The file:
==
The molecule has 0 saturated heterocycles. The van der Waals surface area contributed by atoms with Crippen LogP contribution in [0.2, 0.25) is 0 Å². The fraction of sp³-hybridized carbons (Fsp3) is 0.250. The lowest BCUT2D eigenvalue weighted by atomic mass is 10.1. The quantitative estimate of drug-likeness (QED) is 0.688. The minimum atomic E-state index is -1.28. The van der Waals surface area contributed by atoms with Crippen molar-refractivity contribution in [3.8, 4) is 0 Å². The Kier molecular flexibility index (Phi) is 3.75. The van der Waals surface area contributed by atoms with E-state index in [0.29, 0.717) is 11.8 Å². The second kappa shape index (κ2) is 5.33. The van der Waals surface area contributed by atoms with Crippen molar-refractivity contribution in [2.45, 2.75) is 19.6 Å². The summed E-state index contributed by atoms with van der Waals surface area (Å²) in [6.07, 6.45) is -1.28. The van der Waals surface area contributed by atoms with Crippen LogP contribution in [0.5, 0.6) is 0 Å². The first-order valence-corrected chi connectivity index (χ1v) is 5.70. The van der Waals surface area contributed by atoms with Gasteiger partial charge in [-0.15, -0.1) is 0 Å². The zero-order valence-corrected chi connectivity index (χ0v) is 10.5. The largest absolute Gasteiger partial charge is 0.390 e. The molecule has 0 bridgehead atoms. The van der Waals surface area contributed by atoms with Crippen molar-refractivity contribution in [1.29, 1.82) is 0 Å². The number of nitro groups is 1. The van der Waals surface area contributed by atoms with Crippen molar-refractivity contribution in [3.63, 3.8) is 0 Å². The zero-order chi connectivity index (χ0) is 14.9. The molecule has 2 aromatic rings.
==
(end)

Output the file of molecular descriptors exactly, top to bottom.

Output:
The molecule has 0 saturated heterocycles. The van der Waals surface area contributed by atoms with Crippen LogP contribution in [0.2, 0.25) is 0 Å². The fraction of sp³-hybridized carbons (Fsp3) is 0.250. The lowest BCUT2D eigenvalue weighted by atomic mass is 10.1. The quantitative estimate of drug-likeness (QED) is 0.688. The minimum atomic E-state index is -1.28. The van der Waals surface area contributed by atoms with Crippen molar-refractivity contribution in [3.8, 4) is 0 Å². The Kier molecular flexibility index (Phi) is 3.75. The van der Waals surface area contributed by atoms with E-state index in [0.29, 0.717) is 11.8 Å². The second kappa shape index (κ2) is 5.33. The van der Waals surface area contributed by atoms with Crippen molar-refractivity contribution in [2.45, 2.75) is 19.6 Å². The summed E-state index contributed by atoms with van der Waals surface area (Å²) in [6.07, 6.45) is -1.28. The van der Waals surface area contributed by atoms with Crippen LogP contribution in [0.5, 0.6) is 0 Å². The first-order valence-corrected chi connectivity index (χ1v) is 5.70. The van der Waals surface area contributed by atoms with Gasteiger partial charge in [-0.15, -0.1) is 0 Å². The zero-order valence-corrected chi connectivity index (χ0v) is 10.5. The largest absolute Gasteiger partial charge is 0.390 e. The molecule has 0 bridgehead atoms. The van der Waals surface area contributed by atoms with Crippen molar-refractivity contribution in [1.29, 1.82) is 0 Å². The number of nitro groups is 1. The van der Waals surface area contributed by atoms with Crippen molar-refractivity contribution in [3.63, 3.8) is 0 Å². The zero-order chi connectivity index (χ0) is 14.9. The molecule has 2 aromatic rings.